Cryptographic failure while signing assembly ‘MyAssemblyName’ Access is denied.

The cause was that I had lost access rights in the following directory: C:\Documents and Settings\All Users\Application Data\Microsoft\Crypto\RSA\MachineKeys.  I don’t know why I had lost access rights but it was probably due to one of those unusual scripts/policies loaded at startup… and I never had such error on any other environments. After giving myself full access rights on that folder, the BizTalk solution would compile without error.

In the following screenshot I gave full access right to “Everyone” for simplicity sake as more than one user needed the access rights.

crypto_RSA_Folder_ACL

 

Conclusion:

The underlying reason for the compilation error is that because BizTalk libraries are deployed to the GAC, they must be signed with a strong name key file. As the signing process uses the C:\Documents and Settings\All Users\Application Data\Microsoft\Crypto\RSA\MachineKeys folder, the assembly could not be signed without being able to access the folder and the compilation would faild. Once I fixed the access rights, the assembly could be signed and Visual Studio could compile the BizTalk solution successfully.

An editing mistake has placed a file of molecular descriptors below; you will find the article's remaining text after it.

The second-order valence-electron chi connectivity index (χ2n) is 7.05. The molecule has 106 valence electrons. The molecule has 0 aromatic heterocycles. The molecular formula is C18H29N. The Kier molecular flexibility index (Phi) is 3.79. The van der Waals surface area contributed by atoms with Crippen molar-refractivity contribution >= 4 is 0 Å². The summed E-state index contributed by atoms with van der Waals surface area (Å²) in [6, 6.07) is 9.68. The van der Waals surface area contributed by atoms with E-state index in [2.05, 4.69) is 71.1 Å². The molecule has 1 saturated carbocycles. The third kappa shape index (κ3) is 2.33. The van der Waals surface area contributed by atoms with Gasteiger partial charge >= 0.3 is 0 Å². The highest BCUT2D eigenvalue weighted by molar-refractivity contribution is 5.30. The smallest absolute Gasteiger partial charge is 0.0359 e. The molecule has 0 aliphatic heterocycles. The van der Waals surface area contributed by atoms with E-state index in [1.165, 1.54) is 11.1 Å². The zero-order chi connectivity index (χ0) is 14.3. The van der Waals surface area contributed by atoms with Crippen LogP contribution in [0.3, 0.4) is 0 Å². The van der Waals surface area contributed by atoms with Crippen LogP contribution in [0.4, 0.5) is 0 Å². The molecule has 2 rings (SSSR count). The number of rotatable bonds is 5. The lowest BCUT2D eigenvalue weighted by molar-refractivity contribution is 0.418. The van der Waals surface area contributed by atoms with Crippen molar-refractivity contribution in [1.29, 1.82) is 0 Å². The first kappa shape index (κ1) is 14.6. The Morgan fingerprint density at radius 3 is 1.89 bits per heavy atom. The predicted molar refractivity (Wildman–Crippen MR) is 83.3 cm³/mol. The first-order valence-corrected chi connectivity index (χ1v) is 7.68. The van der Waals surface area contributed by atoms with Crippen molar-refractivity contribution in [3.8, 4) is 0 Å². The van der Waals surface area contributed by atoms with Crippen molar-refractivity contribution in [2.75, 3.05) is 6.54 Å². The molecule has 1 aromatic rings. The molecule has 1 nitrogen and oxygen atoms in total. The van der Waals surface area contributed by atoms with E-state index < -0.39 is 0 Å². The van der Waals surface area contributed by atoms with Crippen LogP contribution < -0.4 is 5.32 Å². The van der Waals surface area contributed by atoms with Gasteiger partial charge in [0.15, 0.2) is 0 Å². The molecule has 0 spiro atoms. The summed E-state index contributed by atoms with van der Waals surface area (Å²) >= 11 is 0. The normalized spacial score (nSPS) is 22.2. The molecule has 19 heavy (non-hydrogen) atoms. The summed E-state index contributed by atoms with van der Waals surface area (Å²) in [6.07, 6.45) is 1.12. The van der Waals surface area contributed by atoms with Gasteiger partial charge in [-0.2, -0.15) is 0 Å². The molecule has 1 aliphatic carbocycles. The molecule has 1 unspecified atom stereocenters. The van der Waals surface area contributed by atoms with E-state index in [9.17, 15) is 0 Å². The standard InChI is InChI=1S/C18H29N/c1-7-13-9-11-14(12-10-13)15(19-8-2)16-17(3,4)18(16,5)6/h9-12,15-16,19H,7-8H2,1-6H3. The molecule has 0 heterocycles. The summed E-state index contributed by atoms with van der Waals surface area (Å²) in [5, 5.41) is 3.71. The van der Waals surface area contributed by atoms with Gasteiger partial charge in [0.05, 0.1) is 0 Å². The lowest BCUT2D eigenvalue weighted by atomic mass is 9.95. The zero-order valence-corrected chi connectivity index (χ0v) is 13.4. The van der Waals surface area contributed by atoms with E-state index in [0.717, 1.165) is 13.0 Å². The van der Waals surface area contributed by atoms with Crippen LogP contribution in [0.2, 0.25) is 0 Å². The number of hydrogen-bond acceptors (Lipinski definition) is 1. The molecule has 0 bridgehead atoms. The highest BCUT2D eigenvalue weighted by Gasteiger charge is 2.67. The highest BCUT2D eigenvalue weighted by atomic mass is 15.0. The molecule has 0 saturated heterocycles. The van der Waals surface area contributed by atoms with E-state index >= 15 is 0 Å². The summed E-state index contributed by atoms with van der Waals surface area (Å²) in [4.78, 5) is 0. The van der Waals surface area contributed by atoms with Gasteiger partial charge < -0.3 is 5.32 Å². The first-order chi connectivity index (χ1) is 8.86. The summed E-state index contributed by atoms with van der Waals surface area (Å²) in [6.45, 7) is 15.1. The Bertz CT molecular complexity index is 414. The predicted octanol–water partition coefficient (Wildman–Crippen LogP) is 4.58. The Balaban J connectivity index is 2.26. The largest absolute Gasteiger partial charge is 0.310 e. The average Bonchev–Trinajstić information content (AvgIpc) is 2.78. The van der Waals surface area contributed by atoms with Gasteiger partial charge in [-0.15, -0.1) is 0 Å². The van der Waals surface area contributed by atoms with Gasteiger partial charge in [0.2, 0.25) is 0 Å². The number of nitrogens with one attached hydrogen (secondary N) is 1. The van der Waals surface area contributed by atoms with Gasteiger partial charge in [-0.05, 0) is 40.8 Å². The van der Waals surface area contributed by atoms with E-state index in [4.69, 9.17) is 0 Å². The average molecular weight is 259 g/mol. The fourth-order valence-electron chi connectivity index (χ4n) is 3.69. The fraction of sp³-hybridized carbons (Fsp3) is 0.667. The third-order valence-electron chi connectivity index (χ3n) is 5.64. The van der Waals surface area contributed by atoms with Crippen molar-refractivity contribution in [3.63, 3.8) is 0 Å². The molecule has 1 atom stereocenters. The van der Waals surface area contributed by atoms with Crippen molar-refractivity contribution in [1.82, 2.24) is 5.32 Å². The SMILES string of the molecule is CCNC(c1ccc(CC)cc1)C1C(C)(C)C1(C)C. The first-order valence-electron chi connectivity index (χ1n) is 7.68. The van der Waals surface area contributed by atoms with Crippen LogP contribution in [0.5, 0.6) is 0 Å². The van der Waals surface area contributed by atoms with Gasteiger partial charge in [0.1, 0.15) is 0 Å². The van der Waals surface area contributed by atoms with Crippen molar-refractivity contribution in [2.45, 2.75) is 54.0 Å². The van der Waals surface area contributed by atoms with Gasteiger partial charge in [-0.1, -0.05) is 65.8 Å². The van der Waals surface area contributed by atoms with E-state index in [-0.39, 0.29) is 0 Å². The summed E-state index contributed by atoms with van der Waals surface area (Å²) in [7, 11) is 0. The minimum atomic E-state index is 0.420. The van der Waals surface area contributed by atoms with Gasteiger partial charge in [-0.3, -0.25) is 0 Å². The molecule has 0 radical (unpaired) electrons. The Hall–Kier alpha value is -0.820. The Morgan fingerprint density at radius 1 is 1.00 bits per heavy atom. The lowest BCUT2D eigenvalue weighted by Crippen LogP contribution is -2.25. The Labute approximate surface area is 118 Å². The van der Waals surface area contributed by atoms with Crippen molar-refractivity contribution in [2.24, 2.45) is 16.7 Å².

This means that this error can happen any time the folder is needed such as in the following scenarios:

  • Compiling a Visual Studio project which assembly is signed.
  • Compiling a project or solution containing strongly signed assemblies through msbuild and/or TFS.
  • Generating a strong name key file with Visual Studio or with the utility sn.exe
There are probably other scenarios this folder is used for but it will obviously always be related to cryptography.

 

Failure to configure BizTalk BRE on named SQL Server instance‏.

I was installing BizTalk on a multi server environment and it failed while configuring BizTalk Server Business Rules Engine (BRE) with an error I never had before so I thought to write a little post about it in case it helps someone some day.

The infrastructure was as follow:

  • BizTalk Server: Windows Server 2008.
  • SQL Server: Windows Server 2008 cluster (2 nodes).
  • The SQL Server was clustered, running on a named instance on a custom port (instead of the default TCP port 1433).
  • There is a Firewall between the BizTalk Server and SQL Server with only the necessary ports open.
  • SQL Browser is not running.

Symptoms: